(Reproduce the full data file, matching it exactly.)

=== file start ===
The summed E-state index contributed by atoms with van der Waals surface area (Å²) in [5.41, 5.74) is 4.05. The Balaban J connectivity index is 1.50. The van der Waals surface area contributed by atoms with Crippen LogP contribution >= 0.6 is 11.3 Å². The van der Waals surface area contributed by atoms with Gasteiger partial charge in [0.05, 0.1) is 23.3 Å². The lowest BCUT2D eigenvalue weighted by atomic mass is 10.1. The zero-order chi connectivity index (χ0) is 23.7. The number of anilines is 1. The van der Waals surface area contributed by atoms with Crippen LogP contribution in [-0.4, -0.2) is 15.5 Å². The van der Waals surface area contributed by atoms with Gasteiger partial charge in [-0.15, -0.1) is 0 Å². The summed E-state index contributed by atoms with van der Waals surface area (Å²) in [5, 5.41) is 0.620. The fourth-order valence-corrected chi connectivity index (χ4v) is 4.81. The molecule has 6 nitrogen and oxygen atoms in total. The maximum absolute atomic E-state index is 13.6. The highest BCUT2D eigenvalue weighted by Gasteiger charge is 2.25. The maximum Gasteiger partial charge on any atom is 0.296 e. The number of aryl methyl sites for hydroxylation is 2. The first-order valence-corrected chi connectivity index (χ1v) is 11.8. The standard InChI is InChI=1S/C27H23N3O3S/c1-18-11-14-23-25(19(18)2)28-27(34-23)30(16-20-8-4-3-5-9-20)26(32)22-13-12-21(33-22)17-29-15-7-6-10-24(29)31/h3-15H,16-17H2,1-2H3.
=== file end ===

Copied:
The summed E-state index contributed by atoms with van der Waals surface area (Å²) in [5.41, 5.74) is 4.05. The Balaban J connectivity index is 1.50. The van der Waals surface area contributed by atoms with Crippen LogP contribution >= 0.6 is 11.3 Å². The van der Waals surface area contributed by atoms with Gasteiger partial charge in [0.05, 0.1) is 23.3 Å². The lowest BCUT2D eigenvalue weighted by atomic mass is 10.1. The zero-order chi connectivity index (χ0) is 23.7. The number of anilines is 1. The van der Waals surface area contributed by atoms with Crippen LogP contribution in [-0.4, -0.2) is 15.5 Å². The van der Waals surface area contributed by atoms with Gasteiger partial charge in [-0.15, -0.1) is 0 Å². The summed E-state index contributed by atoms with van der Waals surface area (Å²) in [5, 5.41) is 0.620. The fourth-order valence-corrected chi connectivity index (χ4v) is 4.81. The molecule has 6 nitrogen and oxygen atoms in total. The maximum absolute atomic E-state index is 13.6. The highest BCUT2D eigenvalue weighted by Gasteiger charge is 2.25. The maximum Gasteiger partial charge on any atom is 0.296 e. The number of aryl methyl sites for hydroxylation is 2. The first-order valence-corrected chi connectivity index (χ1v) is 11.8. The standard InChI is InChI=1S/C27H23N3O3S/c1-18-11-14-23-25(19(18)2)28-27(34-23)30(16-20-8-4-3-5-9-20)26(32)22-13-12-21(33-22)17-29-15-7-6-10-24(29)31/h3-15H,16-17H2,1-2H3.